An optical coating filter is a device that transmits light of different selective wavelengths, which are usually implemented as plane glass or plastic devices in the optical path which are either dyed in bulk or have interference coatings.
The optical properties of filters are completely described by their frequency response which specifies how the magnitude and phase of each frequency component of an incoming signal are modified by the filter. Filters mostly belong to one of two categories;
- The simplest physically is the absorptive filter
- Then there’s interference or dichroic filters
Optical filters selectively transmit light in a particular range of wavelengths that are colors, while blocking the remainder, they can usually pass only long wavelengths, while these short wavelengths only short pass or band of wavelengths blocking both shorter and longer wavelengths
Now let’s talk about the differences between traditional & Hard-Sputtered Optical Coating
Difference Between Traditional & Hard – Sputtered Optical Coating
Some of the filters like band-pass filters are offered with either coating option, while some components just have one coating type; let’s discuss how these filters are manufactured.
The hard-coated filters are fabricated using state the art advanced plasma reactive sputtering coating platform, which means they end up with hundreds of accurate layers on a single substrate during a single coating run.
The traditional filters are fabricated in three sections each of which determines the particular properties of the filter. One coating determines the essential wavelength, bandwidth, and shape of the curve, while the other two determine the range of blocked wavelengths.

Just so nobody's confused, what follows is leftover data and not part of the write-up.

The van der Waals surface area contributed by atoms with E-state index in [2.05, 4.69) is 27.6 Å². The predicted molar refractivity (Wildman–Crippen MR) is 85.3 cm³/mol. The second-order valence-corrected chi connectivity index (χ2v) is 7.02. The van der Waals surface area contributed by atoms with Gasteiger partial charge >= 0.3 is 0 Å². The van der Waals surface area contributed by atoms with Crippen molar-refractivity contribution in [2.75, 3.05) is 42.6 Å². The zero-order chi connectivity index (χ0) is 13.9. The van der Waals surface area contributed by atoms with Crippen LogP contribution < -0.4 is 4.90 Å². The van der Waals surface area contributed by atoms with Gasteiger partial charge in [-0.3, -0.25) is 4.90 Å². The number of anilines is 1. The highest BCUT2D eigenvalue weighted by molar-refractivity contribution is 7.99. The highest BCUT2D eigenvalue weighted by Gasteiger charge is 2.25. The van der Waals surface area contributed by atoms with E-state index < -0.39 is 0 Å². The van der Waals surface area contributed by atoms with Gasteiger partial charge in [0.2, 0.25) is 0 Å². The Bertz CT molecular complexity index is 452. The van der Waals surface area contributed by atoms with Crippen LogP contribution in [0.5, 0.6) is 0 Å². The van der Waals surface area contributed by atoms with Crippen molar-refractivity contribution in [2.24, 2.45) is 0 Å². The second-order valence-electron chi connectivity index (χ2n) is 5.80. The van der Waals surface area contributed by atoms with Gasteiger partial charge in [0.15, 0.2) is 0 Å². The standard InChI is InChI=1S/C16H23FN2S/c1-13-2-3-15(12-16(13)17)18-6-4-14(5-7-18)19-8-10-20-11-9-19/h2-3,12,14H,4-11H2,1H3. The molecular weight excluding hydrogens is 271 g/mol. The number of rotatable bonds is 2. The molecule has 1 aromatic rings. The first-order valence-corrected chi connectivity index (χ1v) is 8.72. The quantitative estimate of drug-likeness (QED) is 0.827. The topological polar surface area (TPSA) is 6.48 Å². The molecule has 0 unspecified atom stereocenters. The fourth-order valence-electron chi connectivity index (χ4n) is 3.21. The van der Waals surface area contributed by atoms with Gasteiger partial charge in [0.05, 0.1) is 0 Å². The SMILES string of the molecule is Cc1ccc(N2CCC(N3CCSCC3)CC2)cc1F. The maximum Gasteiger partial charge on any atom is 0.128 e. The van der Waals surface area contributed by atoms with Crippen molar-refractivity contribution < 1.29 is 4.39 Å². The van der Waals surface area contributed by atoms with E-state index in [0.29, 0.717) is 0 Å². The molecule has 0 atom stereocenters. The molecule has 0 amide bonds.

This coating is made by vacuum deposition of very thin layers of a partially reflective compound onto a glass substrate. Beyond understanding how these filter coatings are made, it’s imperative to note the benefits of using one type over another in your required application
The hard-coated optical filters are typically better suited for high humidity environments and tend to have a longer shelf life. They provide deeper blocking, higher transmission, and steeper sloped transmission curves, but also tend to be more expensive.
In contrast, the traditional coated filters are generally able to block wavelengths from x-ray to far-infrared which is an extremely large wavelength range. The Nano-optic offers more plenty of size and wavelength options with traditional coated filters
However, the transmission in the band-pass is lower and the coating is less durable with these filters. If your application is high precision, then hard-coated might be your best option.
But for, standard R&D applications, the traditional filters provide a more cost-effective solution. For more detailed information on optical coating filters, along with their features and wavelengths, contact us today!